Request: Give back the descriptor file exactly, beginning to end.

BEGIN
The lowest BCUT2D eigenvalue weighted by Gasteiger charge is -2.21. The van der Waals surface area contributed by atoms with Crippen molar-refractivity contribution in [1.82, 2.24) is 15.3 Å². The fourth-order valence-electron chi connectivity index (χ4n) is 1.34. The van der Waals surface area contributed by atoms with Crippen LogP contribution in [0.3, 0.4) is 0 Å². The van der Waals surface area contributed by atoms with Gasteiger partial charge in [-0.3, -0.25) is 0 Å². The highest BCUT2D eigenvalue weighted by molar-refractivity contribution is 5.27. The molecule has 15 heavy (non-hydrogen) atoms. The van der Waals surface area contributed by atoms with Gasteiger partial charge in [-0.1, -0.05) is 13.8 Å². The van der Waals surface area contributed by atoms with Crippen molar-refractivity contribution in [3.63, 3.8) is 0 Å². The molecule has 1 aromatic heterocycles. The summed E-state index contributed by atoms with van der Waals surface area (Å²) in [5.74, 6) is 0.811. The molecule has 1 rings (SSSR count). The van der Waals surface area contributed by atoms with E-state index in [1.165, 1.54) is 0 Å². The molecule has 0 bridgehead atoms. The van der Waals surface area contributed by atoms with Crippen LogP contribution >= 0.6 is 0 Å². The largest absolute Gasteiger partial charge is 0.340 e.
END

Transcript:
The lowest BCUT2D eigenvalue weighted by Gasteiger charge is -2.21. The van der Waals surface area contributed by atoms with Crippen molar-refractivity contribution in [1.82, 2.24) is 15.3 Å². The fourth-order valence-electron chi connectivity index (χ4n) is 1.34. The van der Waals surface area contributed by atoms with Crippen LogP contribution in [0.3, 0.4) is 0 Å². The van der Waals surface area contributed by atoms with Gasteiger partial charge in [-0.3, -0.25) is 0 Å². The highest BCUT2D eigenvalue weighted by molar-refractivity contribution is 5.27. The molecule has 15 heavy (non-hydrogen) atoms. The van der Waals surface area contributed by atoms with Gasteiger partial charge in [-0.1, -0.05) is 13.8 Å². The van der Waals surface area contributed by atoms with Crippen molar-refractivity contribution in [3.63, 3.8) is 0 Å². The molecule has 1 aromatic heterocycles. The summed E-state index contributed by atoms with van der Waals surface area (Å²) in [5.74, 6) is 0.811. The molecule has 1 rings (SSSR count). The van der Waals surface area contributed by atoms with E-state index in [1.165, 1.54) is 0 Å². The molecule has 0 bridgehead atoms. The van der Waals surface area contributed by atoms with Crippen LogP contribution >= 0.6 is 0 Å². The largest absolute Gasteiger partial charge is 0.340 e.